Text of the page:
On Memorial Day I hiked around the Kukutali Preserve. It is a favorite and convenient spot for me, quick and easy to get to and I always find something interesting there. At the end of the hike, I headed back along the tombolo connecting Kiket Island to the mainland. There is a lagoon on the north side of the tombolo. Over the bank separating the roadway from the lagoon, I spotted a Great Blue Heron (Ardea herodias) giving me the eye.
In itself, seeing a heron around here is not unusual. What did strike me as odd, I was well inside the "escape zone" from which herons will usually flee, barking in protest. This one did not flee, however, but remained in place watching me.
As I continued along the tombolo, I got even closer and was able to get a better view of the bird. It was wading belly deep in the lagoon. Still, it did not flee from me. It just stood there motionless.
Then, quite suddenly, the bird plunged its head into the water revealing what was going on. This heron was having lunch. Food was apparently more important than any concerns about the human invading its space.
The feeding technique I was observing revealed the perfection of the Great Blue Heron's anatomy. It has long legs for wading, a long flexible neck for plunging after fish or other aquatic prey and a spear-shaped beak for grabbing and holding its prey. A compact, muscular body keeps it all in balance. The bird is a skilled fishing machine, and based on what I witnessed, it never missed. No energy was wasted on failed attempts.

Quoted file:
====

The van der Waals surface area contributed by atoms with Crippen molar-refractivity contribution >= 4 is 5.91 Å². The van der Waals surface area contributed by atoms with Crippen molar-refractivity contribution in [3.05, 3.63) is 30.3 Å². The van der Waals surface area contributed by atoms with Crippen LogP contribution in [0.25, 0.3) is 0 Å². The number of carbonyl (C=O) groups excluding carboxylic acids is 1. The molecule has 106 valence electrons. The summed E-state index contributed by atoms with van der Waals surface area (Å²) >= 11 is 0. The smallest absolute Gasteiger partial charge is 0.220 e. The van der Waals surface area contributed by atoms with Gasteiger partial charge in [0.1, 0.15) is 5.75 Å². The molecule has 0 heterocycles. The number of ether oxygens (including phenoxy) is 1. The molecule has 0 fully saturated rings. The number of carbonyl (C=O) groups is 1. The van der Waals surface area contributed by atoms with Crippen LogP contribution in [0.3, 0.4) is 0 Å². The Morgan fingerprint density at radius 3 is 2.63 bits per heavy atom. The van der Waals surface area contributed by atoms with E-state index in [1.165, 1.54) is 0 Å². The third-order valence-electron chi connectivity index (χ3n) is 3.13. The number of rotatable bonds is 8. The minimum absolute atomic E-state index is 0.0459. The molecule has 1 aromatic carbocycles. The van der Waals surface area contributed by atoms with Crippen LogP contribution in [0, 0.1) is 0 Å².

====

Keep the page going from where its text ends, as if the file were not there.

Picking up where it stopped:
Down the hatch. The anatomy that is so perfect for catching fish makes it a slow and awkward flier. This is a big, heavy bird that struggles a bit launching into flight. Like a Boeing 747, it needs a long runway. They look ungainly in flight with long legs extending behind and the neck crooked into an 'S' shape. Their huge wings flap slowly making them appear to be galumphing through the air. Their flight is more bouncing than soaring. This difficulty with flight may account for why they readily flee when catching sight of people. Better safe than sorry.
I remained still and continued to watch the bird while taking photos of the action. Now my presence seemed to be of no concern as it peered directly into the water motionless.
Another successful catch. Young Perch appeared to be the prey.
The lagoon is classified as a pocket estuary (.pdf). It is circular in shape with only a narrow opening into Skagit Bay. Saltwater enters during high tides, while fresh water is supplied by upland runoff. It provides important, sheltered habitat for the Skagit River run of Chinook Salmon. After hatching upstream, the fry will spend time here adapting to salt water before heading out into the Pacific Ocean. Only the swift and smart will escape from the herons' fast food restaurant.
I gave some thought to why this heron decided to stand its ground rather than fleeing as I approached:
- Food was more important than a possible human threat
- Birds can become more tolerant to humans in parks and recreation areas
- I was visible to the bird at all times
- I avoided obvious staring or any posture that would imply stalking or hunting
- The bird always had an easy escape route
- This particular bird may be bolder than most
Whatever the reason, I'm glad the heron didn't flee. I enjoyed the encounter. Observing this behavior up close turned out to be an experience to remember.